The main takeaway from this study is that glycine, a basic building block of life and the simplest amino acid, is present as planets form, embedded in the primordial ice of comets.
“The important conclusion from this work is that molecules that are considered building blocks of life already form at a stage that is well before the start of star and planet formation,” says study co-author Harold Linnartz, Director of the Laboratory for Astrophysics at Leiden Observatory. “Such an early formation of glycine in the evolution of star-forming regions implies that this amino acid can be formed more ubiquitously in space and is preserved in the bulk of ice before inclusion in comets and planetesimals that make up the material from which ultimately planets are made.”
This is a distinctly different result than in some previous research. Prior work showed that UV radiation was necessary for glycine to form.
One of the strengths of these lab simulations is that they can compress time. One day of lab work can be a proxy for millions of years in a cold, dark interstellar cloud. “From this, we find that low but substantial amounts of glycine can be formed in space with time,” said co-author Herma Cuppen (Radboud University, Nijmegen), who was responsible for some of the modelling studies presented in the Nature Astronomy publication.
Glycine is a true building block. It can lead to the formation of more complex molecules, implying that they too may form via dark chemistry.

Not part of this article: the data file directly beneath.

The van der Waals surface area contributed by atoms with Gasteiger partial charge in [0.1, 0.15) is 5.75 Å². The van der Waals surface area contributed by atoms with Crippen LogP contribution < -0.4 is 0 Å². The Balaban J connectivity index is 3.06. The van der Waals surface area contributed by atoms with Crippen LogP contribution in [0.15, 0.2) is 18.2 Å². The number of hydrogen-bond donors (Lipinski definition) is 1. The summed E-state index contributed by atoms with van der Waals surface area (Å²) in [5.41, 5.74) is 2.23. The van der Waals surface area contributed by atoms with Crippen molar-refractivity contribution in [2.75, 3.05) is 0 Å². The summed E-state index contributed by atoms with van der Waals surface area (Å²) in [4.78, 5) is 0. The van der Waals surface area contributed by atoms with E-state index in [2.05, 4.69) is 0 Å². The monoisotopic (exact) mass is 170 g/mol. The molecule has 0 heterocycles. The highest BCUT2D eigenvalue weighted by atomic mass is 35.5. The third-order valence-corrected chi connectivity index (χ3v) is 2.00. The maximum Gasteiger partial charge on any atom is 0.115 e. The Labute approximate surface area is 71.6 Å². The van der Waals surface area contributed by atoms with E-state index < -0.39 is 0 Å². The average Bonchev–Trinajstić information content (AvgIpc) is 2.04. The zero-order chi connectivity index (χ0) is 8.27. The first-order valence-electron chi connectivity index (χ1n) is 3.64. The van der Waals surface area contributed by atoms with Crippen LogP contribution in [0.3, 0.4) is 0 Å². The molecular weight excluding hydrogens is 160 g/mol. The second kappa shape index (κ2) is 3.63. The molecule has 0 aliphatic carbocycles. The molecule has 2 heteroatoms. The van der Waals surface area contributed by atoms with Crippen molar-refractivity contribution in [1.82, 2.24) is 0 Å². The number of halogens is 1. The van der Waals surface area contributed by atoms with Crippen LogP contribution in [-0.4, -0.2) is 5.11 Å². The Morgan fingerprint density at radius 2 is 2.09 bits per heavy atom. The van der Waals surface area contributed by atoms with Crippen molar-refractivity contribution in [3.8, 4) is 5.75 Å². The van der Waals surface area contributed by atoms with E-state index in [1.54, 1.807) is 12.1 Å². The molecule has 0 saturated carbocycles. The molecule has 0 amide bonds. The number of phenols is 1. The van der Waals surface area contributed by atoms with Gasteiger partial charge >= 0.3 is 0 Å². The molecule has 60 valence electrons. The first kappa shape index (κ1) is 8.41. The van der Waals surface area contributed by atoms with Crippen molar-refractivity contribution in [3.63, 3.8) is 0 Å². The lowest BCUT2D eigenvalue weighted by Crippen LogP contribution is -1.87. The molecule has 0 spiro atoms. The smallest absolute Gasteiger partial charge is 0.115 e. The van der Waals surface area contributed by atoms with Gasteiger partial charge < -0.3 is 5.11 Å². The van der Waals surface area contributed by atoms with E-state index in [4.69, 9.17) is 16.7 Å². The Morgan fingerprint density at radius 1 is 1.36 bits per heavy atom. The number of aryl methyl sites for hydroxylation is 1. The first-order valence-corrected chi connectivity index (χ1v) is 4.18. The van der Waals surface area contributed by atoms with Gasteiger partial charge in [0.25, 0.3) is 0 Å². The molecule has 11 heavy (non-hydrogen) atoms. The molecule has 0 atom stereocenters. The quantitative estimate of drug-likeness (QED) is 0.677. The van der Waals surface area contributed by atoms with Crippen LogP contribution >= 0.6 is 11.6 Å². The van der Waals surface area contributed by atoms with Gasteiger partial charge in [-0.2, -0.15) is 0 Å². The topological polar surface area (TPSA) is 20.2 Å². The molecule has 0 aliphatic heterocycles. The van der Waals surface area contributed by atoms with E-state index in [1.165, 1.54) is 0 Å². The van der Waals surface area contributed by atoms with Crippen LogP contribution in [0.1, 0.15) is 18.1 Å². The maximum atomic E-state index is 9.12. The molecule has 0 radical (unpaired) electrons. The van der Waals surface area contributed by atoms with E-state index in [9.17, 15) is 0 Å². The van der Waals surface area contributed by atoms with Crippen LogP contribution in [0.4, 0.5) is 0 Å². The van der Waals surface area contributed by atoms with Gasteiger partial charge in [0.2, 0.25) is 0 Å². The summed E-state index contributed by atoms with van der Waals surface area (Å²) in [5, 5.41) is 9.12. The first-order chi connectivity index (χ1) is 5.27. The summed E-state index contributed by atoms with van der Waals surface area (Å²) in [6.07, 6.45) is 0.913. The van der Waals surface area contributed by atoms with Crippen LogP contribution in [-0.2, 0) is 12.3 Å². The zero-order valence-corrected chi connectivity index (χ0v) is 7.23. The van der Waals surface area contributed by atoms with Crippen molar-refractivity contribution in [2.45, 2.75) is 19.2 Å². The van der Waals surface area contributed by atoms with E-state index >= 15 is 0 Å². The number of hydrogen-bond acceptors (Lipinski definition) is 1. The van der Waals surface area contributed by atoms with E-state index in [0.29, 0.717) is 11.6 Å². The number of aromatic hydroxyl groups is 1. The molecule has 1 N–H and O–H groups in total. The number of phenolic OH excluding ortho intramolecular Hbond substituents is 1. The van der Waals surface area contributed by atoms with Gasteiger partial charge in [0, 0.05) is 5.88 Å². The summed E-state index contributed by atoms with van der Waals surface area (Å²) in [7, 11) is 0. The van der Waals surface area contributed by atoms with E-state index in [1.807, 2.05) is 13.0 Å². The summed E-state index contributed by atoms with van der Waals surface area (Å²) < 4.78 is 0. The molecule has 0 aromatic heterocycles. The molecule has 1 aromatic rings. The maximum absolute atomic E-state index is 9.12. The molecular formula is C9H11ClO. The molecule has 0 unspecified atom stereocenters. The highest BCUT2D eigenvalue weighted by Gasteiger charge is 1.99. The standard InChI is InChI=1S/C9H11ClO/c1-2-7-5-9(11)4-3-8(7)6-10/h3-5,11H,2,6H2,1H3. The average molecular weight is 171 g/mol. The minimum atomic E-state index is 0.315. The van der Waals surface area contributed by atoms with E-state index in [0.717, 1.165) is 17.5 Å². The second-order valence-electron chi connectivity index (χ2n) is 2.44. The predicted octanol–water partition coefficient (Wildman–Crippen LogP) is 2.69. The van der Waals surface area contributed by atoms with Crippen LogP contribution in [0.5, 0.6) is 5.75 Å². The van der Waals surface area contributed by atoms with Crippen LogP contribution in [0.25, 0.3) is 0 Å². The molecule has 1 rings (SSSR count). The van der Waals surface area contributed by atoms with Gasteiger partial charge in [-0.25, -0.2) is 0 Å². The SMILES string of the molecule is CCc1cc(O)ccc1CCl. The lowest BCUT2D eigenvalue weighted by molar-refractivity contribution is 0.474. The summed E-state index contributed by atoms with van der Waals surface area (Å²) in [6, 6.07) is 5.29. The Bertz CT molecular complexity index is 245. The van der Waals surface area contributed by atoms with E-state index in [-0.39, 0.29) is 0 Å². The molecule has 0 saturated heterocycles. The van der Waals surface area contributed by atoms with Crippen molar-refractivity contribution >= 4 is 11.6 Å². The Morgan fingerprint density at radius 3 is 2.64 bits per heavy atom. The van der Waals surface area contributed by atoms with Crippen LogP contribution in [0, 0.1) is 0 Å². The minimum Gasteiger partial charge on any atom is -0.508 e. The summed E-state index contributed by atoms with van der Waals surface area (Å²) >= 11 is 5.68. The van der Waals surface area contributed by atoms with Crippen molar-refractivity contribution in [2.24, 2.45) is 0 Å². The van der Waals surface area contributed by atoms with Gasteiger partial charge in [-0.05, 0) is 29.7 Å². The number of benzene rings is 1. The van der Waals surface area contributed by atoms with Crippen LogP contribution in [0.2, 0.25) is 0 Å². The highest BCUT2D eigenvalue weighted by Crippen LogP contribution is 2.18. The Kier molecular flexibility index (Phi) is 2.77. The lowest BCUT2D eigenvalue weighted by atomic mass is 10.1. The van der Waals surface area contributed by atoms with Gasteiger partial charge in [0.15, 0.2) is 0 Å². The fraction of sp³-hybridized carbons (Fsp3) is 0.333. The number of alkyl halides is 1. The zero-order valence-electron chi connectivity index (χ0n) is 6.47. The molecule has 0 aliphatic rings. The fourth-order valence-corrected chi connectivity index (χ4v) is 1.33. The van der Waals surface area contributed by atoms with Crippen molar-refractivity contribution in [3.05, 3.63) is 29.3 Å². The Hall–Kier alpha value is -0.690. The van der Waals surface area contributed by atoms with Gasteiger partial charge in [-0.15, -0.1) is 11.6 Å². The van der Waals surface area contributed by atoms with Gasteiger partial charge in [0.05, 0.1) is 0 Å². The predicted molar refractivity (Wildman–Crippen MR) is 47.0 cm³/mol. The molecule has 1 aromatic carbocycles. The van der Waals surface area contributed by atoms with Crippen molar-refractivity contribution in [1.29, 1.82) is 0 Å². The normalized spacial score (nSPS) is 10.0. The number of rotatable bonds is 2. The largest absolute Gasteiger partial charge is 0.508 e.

“Once formed, glycine can also become a precursor to other complex organic molecules,” concludes Sergio Ioppolo. “Following the same mechanism, in principle, other functional groups can be added to the glycine backbone, resulting in the formation of other amino acids, such as alanine and serine in dark clouds in space.”
In their paper, the team of researchers summarizes their work: “An early formation of glycine in the evolution of star-forming regions implies that glycine can be formed more ubiquitously in space and be preserved in the bulk of polar ices before inclusion in meteorites and comets during planet formation in protoplanetary disks surrounding newborn stars. Once formed, prestellar glycine can also become a precursor species to more complex molecules by ‘energetic’ and ‘non-energetic’ surface reaction routes.”
The fact that glycine can form in the cold dark of interstellar space, prior to any interactions between a planet and a star, could significantly change our understanding of the emergence of life. This study shows how primary building blocks are readily created in unlikely places. After being created in primordial bodies like comets, they were eventually delivered to planets like Earth.
“The conclusion is that glycine and possibly other building blocks of life are expected to be present at least in the solid phase across many starforming environments including the coldest and earliest stages of solar-type systems formation,” the authors write.